Exhaust Color Diagnosis
A rich or lean fuel condition and fluids leaking into a cylinder can damage the catalytic converter and result in colored exhaust. Exhaust color can indicate a problem with the engine's combustion.
Blue/gray exhaust is an indication of oil burning in the combustion chamber. These are possible symptoms and causes:
Valve Seals: Leaking valve seals will cause blue/gray exhaust smoke.
Valve Guides: Excessive clearance between the valve stem and the valve guide allows the oil to leak past the gap into the cylinder.
Piston Rings: Worn or damaged piston rings will cause blow-by, resulting in blue/gray smoke.
Worn Cylinder Walls: Worn cylinder walls also cause blow-by, resulting in blue/gray smoke.
PCV System: A stuck closed PCV valve causes excessive crankcase pressure, resulting in blue/gray exhaust.
Black exhaust smoke is an indication of a rich fuel condition. These are possible causes:
Fuel Injectors: A leaking or dripping fuel injector will cause a rich fuel condition.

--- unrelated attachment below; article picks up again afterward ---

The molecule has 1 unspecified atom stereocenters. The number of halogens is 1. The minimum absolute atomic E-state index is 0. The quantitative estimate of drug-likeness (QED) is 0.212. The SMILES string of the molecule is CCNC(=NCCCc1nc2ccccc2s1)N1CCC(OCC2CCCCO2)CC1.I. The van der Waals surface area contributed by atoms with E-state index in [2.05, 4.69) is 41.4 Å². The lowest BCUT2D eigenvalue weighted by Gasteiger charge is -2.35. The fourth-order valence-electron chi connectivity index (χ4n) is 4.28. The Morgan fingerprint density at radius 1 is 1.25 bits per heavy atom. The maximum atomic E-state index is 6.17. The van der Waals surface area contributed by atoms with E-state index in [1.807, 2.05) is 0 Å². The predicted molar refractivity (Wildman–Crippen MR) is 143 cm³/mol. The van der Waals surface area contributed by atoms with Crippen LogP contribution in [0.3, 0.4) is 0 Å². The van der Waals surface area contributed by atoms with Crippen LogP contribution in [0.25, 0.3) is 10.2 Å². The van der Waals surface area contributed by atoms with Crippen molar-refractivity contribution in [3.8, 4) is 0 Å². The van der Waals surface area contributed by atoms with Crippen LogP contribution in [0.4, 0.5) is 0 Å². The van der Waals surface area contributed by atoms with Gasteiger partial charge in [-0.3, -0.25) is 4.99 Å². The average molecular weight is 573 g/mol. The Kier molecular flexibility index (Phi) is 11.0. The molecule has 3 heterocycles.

Fuel Pressure Regulator: A stuck closed fuel pressure regulator will cause a rich fuel condition.
Fuel Return: A restricted fuel return line will cause a rich fuel condition.
White exhaust smoke is an indication that coolant is burning in the combustion chamber. These are possible causes:
Cylinder Head: A crack in the cylinder head (around the coolant jacket) will cause coolant to enter the combustion chamber.
Engine Block: A crack in the deck of an engine block near the coolant jacket will cause coolant to enter the combustion chamber.
Head Gasket: A damaged or blown head gasket will cause coolant to enter the combustion chamber resulting in white/gray exhaust coming from the tailpipe.